Blood loss in primary total knee arthroplasty--body temperature is not a significant risk factor--a prospective, consecutive, observational cohort study.

Dan M, Martos SM, Beller E, Jones P, Randle R, Liu D - J Orthop Surg Res (2015)

Scatterplot matrix of the three measures of blood loss
© Copyright Policy - open-access
Related In: Results  -  Collection

License 1 - License 2
Show All Figures
getmorefigures.php?uid=PMC4490762&req=5

Fig1: Scatterplot matrix of the three measures of blood loss
Mentions: The mean operating theatre temperature was 19.6 °C. The average operative time was 81 min (SD 33 min). The mean pre-operative haemoglobin was 143 g/L (SD 14). The mean estimated intra-operative blood loss was 128 mL (SD 266). The average post-operative drain volume was 255 mL (SD 213), with an average haemoglobin difference from pre-operative to day 1 post-operative of 27.2 g/L (SD 10.5). There was no significant correlation between each of the three outcome measures of blood loss, as shown in Fig. 1.Fig. 1

Bottom Line: No relationship between peri-operative patient temperature and blood loss was found within the recorded patient temperature range of 34.7-37.8 °C.Patient temperature within a clinically observed range does not have a significant impact on blood loss in primary TKA patients.As long as patient temperature is maintained within a reasonable range during the intra-operative and post-operative periods, strategies other than rigid temperature control above 36.5 °C may be more effective in reducing blood loss following TKA.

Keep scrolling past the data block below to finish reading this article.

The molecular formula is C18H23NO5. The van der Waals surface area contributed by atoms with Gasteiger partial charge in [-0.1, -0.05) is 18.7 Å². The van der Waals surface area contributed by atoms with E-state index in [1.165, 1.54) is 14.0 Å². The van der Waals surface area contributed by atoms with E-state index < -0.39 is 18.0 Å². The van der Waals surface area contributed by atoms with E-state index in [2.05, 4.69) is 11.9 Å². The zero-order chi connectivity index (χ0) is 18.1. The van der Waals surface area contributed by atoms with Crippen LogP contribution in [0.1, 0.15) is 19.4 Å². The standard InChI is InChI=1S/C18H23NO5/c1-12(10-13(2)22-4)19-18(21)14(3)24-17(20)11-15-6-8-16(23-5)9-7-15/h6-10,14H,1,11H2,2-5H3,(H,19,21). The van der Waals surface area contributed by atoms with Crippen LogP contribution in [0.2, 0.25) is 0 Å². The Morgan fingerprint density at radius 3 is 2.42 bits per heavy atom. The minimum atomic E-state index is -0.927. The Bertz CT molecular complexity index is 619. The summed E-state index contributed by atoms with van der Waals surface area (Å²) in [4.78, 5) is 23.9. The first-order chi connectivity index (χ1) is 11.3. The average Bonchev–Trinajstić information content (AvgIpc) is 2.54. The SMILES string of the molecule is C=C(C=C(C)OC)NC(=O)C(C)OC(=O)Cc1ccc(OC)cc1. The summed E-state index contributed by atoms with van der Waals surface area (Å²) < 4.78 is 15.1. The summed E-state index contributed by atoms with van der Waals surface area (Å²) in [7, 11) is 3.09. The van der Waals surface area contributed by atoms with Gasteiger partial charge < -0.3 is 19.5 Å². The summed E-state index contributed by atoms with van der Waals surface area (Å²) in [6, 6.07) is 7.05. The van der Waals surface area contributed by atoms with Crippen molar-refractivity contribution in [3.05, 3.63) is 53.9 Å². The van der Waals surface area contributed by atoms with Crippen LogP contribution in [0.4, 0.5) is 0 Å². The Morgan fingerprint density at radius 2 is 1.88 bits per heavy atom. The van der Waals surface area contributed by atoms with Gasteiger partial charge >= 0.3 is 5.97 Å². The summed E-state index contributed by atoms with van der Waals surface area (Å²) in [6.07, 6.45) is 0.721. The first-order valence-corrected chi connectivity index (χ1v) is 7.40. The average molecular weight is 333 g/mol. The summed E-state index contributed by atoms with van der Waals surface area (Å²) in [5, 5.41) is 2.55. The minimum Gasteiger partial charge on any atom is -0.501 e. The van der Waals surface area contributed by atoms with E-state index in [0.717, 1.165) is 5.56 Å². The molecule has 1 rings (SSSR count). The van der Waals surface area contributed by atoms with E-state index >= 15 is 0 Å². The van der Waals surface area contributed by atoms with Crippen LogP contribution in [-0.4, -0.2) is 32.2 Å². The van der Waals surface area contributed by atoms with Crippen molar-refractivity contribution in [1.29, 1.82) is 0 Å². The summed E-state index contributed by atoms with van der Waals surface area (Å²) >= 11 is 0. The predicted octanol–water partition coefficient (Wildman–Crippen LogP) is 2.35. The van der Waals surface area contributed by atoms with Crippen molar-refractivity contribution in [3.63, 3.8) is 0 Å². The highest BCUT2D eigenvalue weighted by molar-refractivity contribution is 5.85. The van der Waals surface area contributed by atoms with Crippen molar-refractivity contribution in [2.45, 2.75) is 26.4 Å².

View Article: PubMed Central - PubMed

Affiliation: Orthopaedic Department, John Hunter Hospital, Lookout Road, New Lambton, 2305, New South Wales, Australia. michaeldan@hotmail.com.

ABSTRACT

Background: Hypothermia related to anaesthesia and operating theatre environment is associated with increased blood loss in a number of surgical disciplines, including total hip arthroplasty. The influence of patient temperature on blood loss in total knee arthroplasty (TKA) has not been previously studied.

Methods: We recorded patient axillary temperature in the peri-operative period, up to 24 h post-operatively, and analysed the effect on transfusion rate and blood loss from a consecutive cohort of 101 patients undergoing primary TKA.

Results: No relationship between peri-operative patient temperature and blood loss was found within the recorded patient temperature range of 34.7-37.8 °C. Multivariable analysis found increasing age, surgical technique, type of anaesthesia and the use of anti-platelet and anticoagulant medications as significant factors affecting blood loss following TKA.

Conclusion: Patient temperature within a clinically observed range does not have a significant impact on blood loss in primary TKA patients. As long as patient temperature is maintained within a reasonable range during the intra-operative and post-operative periods, strategies other than rigid temperature control above 36.5 °C may be more effective in reducing blood loss following TKA.

No MeSH data available.


Related in: MedlinePlus